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White House cedes sanctions power to Congress

Written By | Jul 24, 2017

WASHINGTON, July 23, 2017  –  President Donald Trump has signaled that he would accept legislation involving new sanctions power’s on Russia, decreasing his presidential power to lift sanctions on Russia and placing the approval process to place or remove sanctions in Congress.

The new legislation would require permission by Congress before President Trump could ease sanctions and penalties against Moscow. Congress will consider the sanctions deal on Tuesday and the bill is expected to be sent and signed by President Trump before the August recess.

“A nearly united Congress is poised to send President Putin a clear message on behalf of the American people and our allies,” said Senator Benjamin L. Cardin (D-MD) who is on the Senate Foreign Relations Committee, “and we need President Trump to help us deliver that message.”

Congress’ sanctions legislation is written to punish Russia for its election meddling and aggression toward its neighbors, specifically Crimea.  The White House’s argument has been that President Trump needs the flexibility to adjust the sanctions to fit his diplomatic initiatives with Moscow.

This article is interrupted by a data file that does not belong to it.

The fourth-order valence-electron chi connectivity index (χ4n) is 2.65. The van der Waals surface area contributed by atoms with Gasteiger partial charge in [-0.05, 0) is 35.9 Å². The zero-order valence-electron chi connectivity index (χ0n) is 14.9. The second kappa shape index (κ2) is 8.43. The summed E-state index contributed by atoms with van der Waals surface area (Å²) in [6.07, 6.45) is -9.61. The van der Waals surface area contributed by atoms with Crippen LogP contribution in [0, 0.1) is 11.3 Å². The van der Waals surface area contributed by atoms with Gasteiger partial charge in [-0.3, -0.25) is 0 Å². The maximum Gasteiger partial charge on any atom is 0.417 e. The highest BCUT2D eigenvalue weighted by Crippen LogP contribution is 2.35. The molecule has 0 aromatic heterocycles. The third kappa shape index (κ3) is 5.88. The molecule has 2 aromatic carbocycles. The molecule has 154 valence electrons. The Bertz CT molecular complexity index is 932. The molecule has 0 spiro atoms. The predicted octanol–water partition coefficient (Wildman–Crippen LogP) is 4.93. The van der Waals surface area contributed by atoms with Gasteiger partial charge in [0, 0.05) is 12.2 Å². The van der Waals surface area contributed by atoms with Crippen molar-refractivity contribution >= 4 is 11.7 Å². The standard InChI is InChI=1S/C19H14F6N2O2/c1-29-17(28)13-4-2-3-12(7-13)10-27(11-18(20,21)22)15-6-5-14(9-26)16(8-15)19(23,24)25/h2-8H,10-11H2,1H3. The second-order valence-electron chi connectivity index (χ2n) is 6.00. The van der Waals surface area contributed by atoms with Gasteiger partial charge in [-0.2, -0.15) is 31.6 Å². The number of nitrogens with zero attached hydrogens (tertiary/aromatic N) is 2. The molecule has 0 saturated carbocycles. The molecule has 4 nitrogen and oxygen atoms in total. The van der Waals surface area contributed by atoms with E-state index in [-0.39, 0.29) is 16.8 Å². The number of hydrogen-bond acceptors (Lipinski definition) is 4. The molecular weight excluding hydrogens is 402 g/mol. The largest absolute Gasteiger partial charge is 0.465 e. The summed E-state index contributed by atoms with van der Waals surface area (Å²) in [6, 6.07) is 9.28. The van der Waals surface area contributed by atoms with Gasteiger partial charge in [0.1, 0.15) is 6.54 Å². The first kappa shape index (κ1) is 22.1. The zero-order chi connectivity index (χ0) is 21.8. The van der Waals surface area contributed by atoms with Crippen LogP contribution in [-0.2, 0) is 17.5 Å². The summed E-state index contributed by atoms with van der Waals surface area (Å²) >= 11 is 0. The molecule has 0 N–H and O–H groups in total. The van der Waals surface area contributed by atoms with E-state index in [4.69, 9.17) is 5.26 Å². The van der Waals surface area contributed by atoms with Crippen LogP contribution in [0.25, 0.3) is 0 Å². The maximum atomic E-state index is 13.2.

White House Press Secretary Sarah Huckabee Sanders told ABC’s “This Week” that the White House supports the current legislation and will work with Congress to put further sanctions against Russia in place.

The new legislation comes as Trump and his team are being investigated for collusion with Russia during the 2016 election. Jared Kushner is speaking with the Senate Intelligence Committee on Monday and the House Intelligence Committee tomorrow to clarify his past interactions with Russia and possible agents for Russia.

Republican and Democratic leaders announced on Saturday they settled key issues they had with the bill, which also includes financial penalties against Iran and North Korea. House Majority leader Kevin McCarthy and Rep. Ed Royce released a joint statement.

“North Korea, Iran and Russia have in different ways all threatened their neighbors and actively sought to undermine American interests,” “The bill will now exclusively focus on these nations and hold them accountable for their dangerous actions.”

If signed by the President’s it does speak widely of his assertations that he has not and does not have a relationship that favors President Putin or Russia over America.

The US already has a raft of sanctions in place against Russian individuals and companies over Crimea. In December, following claims of election hacking, then President Barack Obama also expelled 35 diplomats and closed two Russian compounds in the US that Russia is seeking to reverse.

Larry Lease

Lawrence Lease is a conservative commentator taking aim at all aspects of governmental domestic and foreign policy. Lease previously served as a volunteer with the human-rights organization International Justice Mission in the Washington, DC metropolitan area. Follow Lease on Twitter, Facebook, and soon Blog Talk Radio.